|This print, no. 10 in the Upright Series published by Spooner, shows an officer of the newly named Scots Fusilier Guards in full dress, worn for levees, drawing rooms and in the evening. In full dress the stripe on the trousers was gold, for other parades and occasions it was red. The gold and crimson sash round his waist was worn on state occasions and when the sovereign was present, plain crimson for other parades and exercises. The gold tassels hanging by his sword are the ends of the sash.
The bearskin is remarkable for the fact that it has a white plume on the left side. This, however, was very short-lived and was removed c1835. Another state of this print was published showing no plume. The chin-strap is thin black leather as worn by the Grenadier Guards but not the Coldstream who had a gilt chin-chain. The 1834 Dress Regulations required caps to be fastened by gilt scales of the prescribed pattern. The same order also mentions that the cap should be 14 inches deep for the Scots and Coldstream, but 12 inches for the Grenadiers. The badge on the front is the crown over thistles and can be seen at Officers Bearskin Badge 1831.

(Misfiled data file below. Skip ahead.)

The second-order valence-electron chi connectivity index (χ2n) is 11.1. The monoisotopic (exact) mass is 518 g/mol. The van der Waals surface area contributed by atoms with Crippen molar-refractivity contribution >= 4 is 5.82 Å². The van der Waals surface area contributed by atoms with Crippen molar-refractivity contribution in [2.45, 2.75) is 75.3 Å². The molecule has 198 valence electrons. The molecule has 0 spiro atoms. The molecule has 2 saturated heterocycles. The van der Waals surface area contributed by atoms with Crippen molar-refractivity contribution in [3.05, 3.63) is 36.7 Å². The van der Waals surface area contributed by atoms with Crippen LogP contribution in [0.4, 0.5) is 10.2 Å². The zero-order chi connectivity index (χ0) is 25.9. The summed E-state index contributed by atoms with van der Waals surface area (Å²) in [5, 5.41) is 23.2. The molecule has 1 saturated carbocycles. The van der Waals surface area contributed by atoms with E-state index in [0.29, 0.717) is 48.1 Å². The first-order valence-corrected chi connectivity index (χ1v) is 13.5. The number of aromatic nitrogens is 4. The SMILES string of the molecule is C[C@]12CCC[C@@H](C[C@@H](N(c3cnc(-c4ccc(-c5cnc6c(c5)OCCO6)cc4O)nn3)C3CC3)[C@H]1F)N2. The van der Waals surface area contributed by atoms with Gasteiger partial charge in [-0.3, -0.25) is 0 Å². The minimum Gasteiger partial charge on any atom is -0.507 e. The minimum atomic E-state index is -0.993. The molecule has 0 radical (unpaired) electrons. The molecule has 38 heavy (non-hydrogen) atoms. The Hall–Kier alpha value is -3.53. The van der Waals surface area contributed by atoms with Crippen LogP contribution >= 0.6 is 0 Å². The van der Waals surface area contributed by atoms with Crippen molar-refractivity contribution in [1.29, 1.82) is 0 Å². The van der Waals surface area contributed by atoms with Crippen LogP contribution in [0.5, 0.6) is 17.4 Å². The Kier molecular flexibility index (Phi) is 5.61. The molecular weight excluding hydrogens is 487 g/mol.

The coat, introduced in 1830, was plain scarlet and replaced the two coats worn before. It was double-breasted with the two rows of gilt buttons almost parallel about 2.5 inches apart. The 1834 Dress Regulations stipulate a blue collar but here we can just see that the collar is red at the back. This is also the case in the Spooner print of the Grenadier Guards so is not a colouring error. The tails of the coat have false vertical pockets with three buttons and gold lace loops each side. The ornaments at the base of the tail are gold with a silver thistle badge and have the effect of tying back the white turnbacks.
The epaulettes are gold, embroidered on blue cloth. The size of the bullion determined the rank of the officer. Grenadier and Light company officers wore epaulettes but had grenade or bugle badges above the rank badges. See Captain's Epaulettes, Grenadier Company c1835.
The sword has a black scabbard with gilt mounts which was worn by all officers in full dress. In dress, the field officers had an all brass scabbard slung from a waist-belt of Russia leather decorated with three gold stripes. Officers below field rank wore their swords on a white leather shoulder belt but here, since the officer is in full dress, his sword is in a white frog attached to a white silk waist-belt worn below the coat.
Uniforms | Regimental Details
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